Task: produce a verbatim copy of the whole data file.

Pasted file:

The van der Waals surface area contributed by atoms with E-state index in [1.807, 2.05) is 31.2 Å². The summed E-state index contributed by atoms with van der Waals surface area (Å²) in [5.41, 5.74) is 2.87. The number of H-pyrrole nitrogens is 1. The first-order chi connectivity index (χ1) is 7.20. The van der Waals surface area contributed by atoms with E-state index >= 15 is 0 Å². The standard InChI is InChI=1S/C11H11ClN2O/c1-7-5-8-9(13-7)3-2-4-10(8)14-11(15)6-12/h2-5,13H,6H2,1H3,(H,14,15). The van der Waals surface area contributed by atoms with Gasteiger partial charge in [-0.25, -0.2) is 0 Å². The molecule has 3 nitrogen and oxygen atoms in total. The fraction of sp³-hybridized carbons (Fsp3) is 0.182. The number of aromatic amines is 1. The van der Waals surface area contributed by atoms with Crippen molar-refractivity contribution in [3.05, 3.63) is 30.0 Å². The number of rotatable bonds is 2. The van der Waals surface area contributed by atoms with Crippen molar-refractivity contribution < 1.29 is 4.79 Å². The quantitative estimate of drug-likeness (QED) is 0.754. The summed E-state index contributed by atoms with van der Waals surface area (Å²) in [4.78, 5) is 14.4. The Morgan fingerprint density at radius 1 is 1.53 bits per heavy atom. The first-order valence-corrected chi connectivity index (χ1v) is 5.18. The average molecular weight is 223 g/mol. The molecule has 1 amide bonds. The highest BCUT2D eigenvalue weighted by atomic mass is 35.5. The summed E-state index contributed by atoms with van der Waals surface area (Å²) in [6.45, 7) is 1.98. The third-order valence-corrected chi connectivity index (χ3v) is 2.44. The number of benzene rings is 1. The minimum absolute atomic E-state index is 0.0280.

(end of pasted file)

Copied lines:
The van der Waals surface area contributed by atoms with E-state index in [1.807, 2.05) is 31.2 Å². The summed E-state index contributed by atoms with van der Waals surface area (Å²) in [5.41, 5.74) is 2.87. The number of H-pyrrole nitrogens is 1. The first-order chi connectivity index (χ1) is 7.20. The van der Waals surface area contributed by atoms with E-state index >= 15 is 0 Å². The standard InChI is InChI=1S/C11H11ClN2O/c1-7-5-8-9(13-7)3-2-4-10(8)14-11(15)6-12/h2-5,13H,6H2,1H3,(H,14,15). The van der Waals surface area contributed by atoms with Gasteiger partial charge in [-0.25, -0.2) is 0 Å². The molecule has 3 nitrogen and oxygen atoms in total. The fraction of sp³-hybridized carbons (Fsp3) is 0.182. The number of aromatic amines is 1. The van der Waals surface area contributed by atoms with Crippen molar-refractivity contribution in [3.05, 3.63) is 30.0 Å². The number of rotatable bonds is 2. The van der Waals surface area contributed by atoms with Crippen molar-refractivity contribution < 1.29 is 4.79 Å². The quantitative estimate of drug-likeness (QED) is 0.754. The summed E-state index contributed by atoms with van der Waals surface area (Å²) in [4.78, 5) is 14.4. The Morgan fingerprint density at radius 1 is 1.53 bits per heavy atom. The first-order valence-corrected chi connectivity index (χ1v) is 5.18. The average molecular weight is 223 g/mol. The molecule has 1 amide bonds. The highest BCUT2D eigenvalue weighted by atomic mass is 35.5. The summed E-state index contributed by atoms with van der Waals surface area (Å²) in [6.45, 7) is 1.98. The third-order valence-corrected chi connectivity index (χ3v) is 2.44. The number of benzene rings is 1. The minimum absolute atomic E-state index is 0.0280.